Just last week, Disney announced Disney+ will have apps for iOS, Apple TV, Android and Xbox One, along with previously known devices such as the PlayStation 4 and Roku. Here, at the D23 Expo, I had the chance to check out how the Disney+ application works on an Apple TV. As you can see in the picture above, the Disney+ app looks like most Apple TVs, but Disney hopes to make it stand out from the rest by offering a heavily curated and personalized experience for every viewer — which it will do with a combination of human editors and machine learning algorithms. If you’re a Star Wars fan, for example, the Disney+ app will recommend shows and films from that franchise, as well as content others like you are watching on the service.
Michael Paull, president of Disney Streaming Services, told Engadget the idea with the Disney+ app is to make it “simple, elegant and easy to use,” regardless what device you’re watching on. At the same time, he said, it’s important for every user to have a unique viewing experience on the app. That’s why the service will launch with up to seven user profiles per account, which will let each person have their own watchlist and sections such as “Recommended For You” and “Continue Watching.” If you use streaming services like Netflix and Hulu (which is majority-owned by Disney), these may seem like basic features, but it was important for Disney+ to have them from day one.
On the Home page of the Disney+ app, you’ll see a carousel with big imagery, which will rotate new and noteworthy series and movies. If you have Disney+ on day one, you can expect The Mandalorian and Captain Marvel to be up there, and the carousel will change periodically as Disney brings more Originals and movies to the service. Right below that, there’s a set of main tiles that are organized by studio brand, rather than genre. Paull says the goal with these studio tiles being front and center is to not overwhelm people with random choices, and this gives them an easy way to get into the films or series they love the most.
Each studio tile comes to life as soon you click or tap on it. If you go into Disney, you’ll instantly get an animation of Disney’s Magic Kingdom, while the Pixar one will bring up the studio’s iconic lamp intro. When you’re inside the studio hubs, hovering over any film or series tile is going to bring up a clip to preview it. If you click on a movie like Avengers: Infinity War, you’ll find a written synopsis, extras and related films.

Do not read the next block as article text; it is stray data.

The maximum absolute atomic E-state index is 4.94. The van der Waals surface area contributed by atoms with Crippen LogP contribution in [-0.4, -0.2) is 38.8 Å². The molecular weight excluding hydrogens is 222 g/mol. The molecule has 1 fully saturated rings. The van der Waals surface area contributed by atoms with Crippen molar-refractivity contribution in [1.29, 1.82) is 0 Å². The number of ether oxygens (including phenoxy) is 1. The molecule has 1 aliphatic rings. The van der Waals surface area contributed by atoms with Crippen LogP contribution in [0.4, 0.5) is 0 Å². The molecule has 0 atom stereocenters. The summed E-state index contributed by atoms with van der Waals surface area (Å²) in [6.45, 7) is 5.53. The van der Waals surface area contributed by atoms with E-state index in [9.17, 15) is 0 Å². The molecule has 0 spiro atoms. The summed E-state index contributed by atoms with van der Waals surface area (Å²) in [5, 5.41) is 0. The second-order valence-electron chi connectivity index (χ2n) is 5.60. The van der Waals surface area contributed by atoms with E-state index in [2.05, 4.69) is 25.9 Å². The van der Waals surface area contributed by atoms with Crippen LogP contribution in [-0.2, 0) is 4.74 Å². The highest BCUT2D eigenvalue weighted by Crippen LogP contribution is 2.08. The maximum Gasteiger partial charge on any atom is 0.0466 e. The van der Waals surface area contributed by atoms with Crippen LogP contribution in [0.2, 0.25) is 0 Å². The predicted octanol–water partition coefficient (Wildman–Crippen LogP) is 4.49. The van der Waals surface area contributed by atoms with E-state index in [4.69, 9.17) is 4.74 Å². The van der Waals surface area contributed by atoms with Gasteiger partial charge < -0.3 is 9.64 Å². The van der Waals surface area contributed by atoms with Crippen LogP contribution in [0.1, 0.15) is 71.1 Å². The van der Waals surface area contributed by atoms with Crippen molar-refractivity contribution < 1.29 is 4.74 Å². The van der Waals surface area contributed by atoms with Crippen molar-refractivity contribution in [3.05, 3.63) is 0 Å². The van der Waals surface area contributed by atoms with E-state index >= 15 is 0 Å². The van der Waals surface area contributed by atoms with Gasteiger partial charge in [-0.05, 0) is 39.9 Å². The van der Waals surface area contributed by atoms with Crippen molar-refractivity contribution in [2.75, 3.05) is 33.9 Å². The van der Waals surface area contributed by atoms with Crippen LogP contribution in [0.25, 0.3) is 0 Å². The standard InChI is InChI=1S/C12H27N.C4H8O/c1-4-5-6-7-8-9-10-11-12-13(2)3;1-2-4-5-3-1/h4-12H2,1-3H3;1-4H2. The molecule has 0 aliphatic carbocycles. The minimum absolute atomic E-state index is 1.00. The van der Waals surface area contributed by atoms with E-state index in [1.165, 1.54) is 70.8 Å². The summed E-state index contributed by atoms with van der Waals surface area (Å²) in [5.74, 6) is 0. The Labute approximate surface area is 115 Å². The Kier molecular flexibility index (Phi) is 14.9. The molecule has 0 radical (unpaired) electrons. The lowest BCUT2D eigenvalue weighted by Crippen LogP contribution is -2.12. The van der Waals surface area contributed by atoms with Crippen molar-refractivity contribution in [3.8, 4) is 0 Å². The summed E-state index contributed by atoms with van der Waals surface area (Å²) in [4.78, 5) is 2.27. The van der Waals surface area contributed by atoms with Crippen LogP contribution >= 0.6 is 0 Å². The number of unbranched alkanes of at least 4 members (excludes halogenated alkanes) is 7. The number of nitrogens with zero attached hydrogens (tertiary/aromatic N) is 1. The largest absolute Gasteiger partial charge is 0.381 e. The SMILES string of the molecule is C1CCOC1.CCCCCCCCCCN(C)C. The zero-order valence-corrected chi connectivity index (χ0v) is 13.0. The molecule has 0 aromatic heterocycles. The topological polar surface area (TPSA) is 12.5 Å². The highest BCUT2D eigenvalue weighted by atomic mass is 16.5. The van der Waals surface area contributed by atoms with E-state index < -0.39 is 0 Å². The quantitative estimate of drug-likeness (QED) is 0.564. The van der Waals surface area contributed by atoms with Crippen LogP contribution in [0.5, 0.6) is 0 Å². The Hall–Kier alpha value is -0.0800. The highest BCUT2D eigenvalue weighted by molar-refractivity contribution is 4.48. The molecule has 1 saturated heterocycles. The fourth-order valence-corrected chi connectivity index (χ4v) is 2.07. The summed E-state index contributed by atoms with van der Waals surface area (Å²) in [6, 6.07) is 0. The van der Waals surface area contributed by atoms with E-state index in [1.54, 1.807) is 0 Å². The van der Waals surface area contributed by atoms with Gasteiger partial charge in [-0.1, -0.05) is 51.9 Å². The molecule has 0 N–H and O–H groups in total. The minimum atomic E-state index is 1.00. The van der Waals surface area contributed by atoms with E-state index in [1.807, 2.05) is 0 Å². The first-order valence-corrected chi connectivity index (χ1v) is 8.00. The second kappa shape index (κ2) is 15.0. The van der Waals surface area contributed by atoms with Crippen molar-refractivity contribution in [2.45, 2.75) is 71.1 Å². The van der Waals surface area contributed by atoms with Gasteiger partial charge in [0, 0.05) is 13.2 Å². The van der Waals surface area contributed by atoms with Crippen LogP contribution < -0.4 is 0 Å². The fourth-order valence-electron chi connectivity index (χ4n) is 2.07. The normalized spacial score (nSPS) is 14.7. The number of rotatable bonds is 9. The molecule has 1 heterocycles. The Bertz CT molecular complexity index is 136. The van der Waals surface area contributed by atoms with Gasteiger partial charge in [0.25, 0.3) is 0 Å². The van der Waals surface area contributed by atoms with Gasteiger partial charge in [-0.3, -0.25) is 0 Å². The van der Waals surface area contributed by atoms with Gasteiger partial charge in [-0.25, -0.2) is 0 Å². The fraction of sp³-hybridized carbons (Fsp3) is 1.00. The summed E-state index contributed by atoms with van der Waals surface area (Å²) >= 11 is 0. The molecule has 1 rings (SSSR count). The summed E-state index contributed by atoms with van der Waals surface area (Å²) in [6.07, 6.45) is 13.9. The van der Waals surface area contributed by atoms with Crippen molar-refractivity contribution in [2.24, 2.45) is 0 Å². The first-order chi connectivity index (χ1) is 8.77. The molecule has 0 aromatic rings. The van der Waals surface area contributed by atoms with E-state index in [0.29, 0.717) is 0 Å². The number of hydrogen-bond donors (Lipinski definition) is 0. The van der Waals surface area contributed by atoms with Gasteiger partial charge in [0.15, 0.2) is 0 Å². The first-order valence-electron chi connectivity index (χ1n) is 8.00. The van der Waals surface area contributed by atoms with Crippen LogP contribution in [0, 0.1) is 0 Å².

Naturally, Disney+ will also have a section for Originals, which will highlight and make it easy to find all of its first-party content. Aside from shows like The Mandalorian and High School Musical: The Musical: The Series, which will be available on November 12th, Disney announced at D23 Expo that it has a bunch more in the works, such as Marvel’s Ms. Marvel and She-Hulk as well as a new Lizzie McGuire original. There’s also going to be a feature that will let people create profiles which are programmed for children seven and under, which are organized by characters (e.g. Mickey Mouse and Disney Princesses) instead of shows or movies. According to Paull, the company found that this feature resonated more with kids.
The Disney+ mobile app, meanwhile, will support offline downloads. Disney says the number of shows and movies you can download is unlimited, so the only restriction is the amount of free storage you have on your smartphone or tablet. That’s on top of the fact Disney+ will stream content in 4K, HDR and Dolby Atmos — which is included with the standard $6.99 plan, or the $12.99 bundle with ESPN+ and Hulu. What’s more, if you’re watching a movie or show on, say, the Apple TV or Xbox One and pause, you can continue watching where you left off on your other devices. (I asked about Amazon Fire TV, but Paull said there was nothing to share right now, though Disney’s plan is to be on as many platforms as possible, he said.)
A big question about Disney+ before launch was how it would handle people’s worst kept secret: password-sharing on streaming services. While Disney+ is going to be limited to four concurrent streams per account, Paull says he’s not too worried about that problem, since he believes the $6.99 monthly fee will be reasonable enough for people to want to get an account of their own. “When we made the decision about prices, we knew it had to be really strong” he said, “And by pricing it [at $6.99], we knew that good value would incentivize people.”
Based on the app I saw today, Disney+ seems to be quite polished for a product that won’t launch for another couple of months. At this point, it feels as if the company is just waiting for its original content to be ready. I do wish Disney would’ve played The Mandalorian for me during my demo, but sadly that didn’t happen. And believe me, I asked.